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This report is taken from PN Review 91, Volume 19 Number 5, May - June 1993.

Letter from Canada:on standing up and being counted Roger Burford Mason

It is the fourth anniversary, as I write, of the fatwa imposed on Salman Rushdie by the late Ayatollah Ruhollah Khomeini, and he cannot have been comforted to read that, despite increasing international pressure on Iran, Khomeini's successor, Ayatollah Ali Khamenei, has decreed that the fatwa must be carried out.

Rushdie is not alone in wishing that wiser and more compassionate heads might prevail. Since last December, Canada has taken a direct and active role in attempting to end Rushdie's isolation.

It was December 7 that Rushdie, to the astonishment of Toronto literary society, appeared on-stage at a city theatre during the annual fundraiser organized by PEN Canada.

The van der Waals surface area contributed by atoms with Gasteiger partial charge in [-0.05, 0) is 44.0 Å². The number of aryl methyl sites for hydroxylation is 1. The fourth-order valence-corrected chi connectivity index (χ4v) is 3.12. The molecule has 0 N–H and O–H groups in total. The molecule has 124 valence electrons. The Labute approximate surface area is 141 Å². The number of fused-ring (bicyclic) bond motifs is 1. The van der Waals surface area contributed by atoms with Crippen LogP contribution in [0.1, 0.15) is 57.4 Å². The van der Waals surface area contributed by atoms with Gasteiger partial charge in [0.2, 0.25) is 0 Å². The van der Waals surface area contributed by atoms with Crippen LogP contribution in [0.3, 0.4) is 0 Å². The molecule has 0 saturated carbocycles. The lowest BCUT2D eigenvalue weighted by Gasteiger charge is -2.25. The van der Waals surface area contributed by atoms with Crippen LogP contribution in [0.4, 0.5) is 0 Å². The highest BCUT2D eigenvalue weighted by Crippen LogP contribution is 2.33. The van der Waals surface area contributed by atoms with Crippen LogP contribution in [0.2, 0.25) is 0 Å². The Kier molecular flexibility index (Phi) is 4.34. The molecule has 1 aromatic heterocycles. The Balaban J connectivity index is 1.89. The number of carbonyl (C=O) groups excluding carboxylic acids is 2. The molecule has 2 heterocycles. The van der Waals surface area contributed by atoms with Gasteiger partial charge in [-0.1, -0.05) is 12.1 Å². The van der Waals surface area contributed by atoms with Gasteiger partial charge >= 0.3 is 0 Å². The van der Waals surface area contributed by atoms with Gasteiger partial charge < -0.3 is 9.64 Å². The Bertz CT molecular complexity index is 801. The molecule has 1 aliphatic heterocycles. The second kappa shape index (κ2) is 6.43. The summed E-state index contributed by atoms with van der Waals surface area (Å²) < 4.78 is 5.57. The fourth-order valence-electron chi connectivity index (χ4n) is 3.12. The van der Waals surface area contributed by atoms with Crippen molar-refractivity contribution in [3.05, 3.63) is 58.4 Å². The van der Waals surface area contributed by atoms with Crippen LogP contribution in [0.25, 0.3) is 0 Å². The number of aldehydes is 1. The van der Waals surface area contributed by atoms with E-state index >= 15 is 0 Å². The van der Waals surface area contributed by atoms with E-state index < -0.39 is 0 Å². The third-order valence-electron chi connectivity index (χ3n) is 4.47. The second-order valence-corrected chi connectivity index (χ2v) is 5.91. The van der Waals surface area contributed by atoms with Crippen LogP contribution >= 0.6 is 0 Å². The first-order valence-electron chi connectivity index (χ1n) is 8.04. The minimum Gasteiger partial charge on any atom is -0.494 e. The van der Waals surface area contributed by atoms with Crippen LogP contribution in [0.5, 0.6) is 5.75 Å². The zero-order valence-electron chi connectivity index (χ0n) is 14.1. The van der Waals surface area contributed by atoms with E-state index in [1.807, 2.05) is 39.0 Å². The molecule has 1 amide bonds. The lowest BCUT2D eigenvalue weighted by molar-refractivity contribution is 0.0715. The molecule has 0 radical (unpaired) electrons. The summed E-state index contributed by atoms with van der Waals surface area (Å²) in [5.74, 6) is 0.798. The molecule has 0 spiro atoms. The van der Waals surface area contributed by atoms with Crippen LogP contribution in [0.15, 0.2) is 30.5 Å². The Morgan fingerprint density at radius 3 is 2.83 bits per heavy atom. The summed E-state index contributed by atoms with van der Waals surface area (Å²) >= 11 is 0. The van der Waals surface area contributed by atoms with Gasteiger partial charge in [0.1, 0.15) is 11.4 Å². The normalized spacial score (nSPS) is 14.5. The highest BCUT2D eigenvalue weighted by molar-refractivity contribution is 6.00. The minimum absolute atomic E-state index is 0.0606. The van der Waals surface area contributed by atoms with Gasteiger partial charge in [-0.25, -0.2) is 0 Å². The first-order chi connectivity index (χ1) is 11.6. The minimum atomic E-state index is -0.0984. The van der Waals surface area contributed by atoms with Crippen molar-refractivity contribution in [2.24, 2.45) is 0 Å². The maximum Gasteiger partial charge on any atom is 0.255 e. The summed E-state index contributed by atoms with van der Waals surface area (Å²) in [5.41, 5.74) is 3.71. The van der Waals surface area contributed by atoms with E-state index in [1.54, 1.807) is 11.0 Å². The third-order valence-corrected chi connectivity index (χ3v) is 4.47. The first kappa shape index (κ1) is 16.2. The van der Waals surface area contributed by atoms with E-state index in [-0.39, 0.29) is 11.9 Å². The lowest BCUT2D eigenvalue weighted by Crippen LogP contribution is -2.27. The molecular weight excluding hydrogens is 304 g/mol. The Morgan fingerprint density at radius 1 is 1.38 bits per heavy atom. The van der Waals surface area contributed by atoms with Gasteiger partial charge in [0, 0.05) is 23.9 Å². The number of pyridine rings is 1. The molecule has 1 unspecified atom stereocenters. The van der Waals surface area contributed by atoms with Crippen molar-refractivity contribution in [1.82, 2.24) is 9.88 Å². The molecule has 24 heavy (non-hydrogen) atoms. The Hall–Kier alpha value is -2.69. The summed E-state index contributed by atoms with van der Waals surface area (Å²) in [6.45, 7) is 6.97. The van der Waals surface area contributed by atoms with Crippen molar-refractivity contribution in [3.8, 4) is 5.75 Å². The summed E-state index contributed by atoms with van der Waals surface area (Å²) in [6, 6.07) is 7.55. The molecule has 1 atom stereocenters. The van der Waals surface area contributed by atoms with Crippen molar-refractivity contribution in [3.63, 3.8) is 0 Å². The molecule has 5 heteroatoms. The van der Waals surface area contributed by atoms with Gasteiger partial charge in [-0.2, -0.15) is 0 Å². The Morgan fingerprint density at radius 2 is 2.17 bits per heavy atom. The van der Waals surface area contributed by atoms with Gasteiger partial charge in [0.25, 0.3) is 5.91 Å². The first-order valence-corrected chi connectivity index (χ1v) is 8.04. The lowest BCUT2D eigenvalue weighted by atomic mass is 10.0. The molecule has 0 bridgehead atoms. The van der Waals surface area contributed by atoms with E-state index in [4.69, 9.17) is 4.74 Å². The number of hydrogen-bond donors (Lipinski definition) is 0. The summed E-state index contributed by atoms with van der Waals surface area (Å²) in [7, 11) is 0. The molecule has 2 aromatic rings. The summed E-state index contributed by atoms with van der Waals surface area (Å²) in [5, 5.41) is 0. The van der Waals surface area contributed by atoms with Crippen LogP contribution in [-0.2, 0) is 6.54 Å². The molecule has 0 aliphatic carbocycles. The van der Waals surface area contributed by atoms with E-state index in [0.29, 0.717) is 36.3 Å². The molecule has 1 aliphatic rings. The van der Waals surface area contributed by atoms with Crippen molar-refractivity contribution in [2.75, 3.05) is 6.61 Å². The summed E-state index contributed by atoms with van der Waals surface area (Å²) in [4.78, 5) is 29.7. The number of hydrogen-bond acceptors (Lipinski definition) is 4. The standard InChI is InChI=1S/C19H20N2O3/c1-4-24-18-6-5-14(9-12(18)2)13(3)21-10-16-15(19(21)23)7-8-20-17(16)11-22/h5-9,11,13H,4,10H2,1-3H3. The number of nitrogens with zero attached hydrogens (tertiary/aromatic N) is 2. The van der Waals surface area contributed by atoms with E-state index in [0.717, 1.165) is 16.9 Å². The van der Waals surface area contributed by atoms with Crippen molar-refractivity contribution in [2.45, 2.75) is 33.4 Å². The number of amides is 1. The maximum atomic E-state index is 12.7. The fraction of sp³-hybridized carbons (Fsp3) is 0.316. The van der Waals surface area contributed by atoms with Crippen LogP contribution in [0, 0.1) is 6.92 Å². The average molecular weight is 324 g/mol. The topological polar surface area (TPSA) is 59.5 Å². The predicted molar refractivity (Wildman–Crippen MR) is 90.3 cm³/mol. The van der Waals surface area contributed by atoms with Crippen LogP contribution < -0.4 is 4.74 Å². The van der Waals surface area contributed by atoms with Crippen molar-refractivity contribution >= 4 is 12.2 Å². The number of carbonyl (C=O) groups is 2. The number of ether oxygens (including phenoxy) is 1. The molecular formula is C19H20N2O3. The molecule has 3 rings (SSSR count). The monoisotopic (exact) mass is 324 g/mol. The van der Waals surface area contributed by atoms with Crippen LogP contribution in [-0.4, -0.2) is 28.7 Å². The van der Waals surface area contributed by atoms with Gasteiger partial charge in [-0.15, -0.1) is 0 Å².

After a shocked moment of silence, the packed crowd, which had been titillated well in advance with the promise of a very special surprise, erupted into prolonged, almost hysterical applause, through which many were in tears.

Rushdie spoke gracefully, and with some humor, about his predicament, and was greeted and congratulated by Ontario premier, Bob Rae, who became the first head of government publicly to identify himself with Rushdie and his plight.

In an interview with Val Ross of the Globe and Mail in Toronto in February, Rushdie claimed that Rae's gesture led directly to a similar one by Mary Robinson, the President of Ireland, to support from the German government, and to the British government's belated adoption of his cause, when Foreign Minister Douglas Hogg met with Rushdie in February. ...

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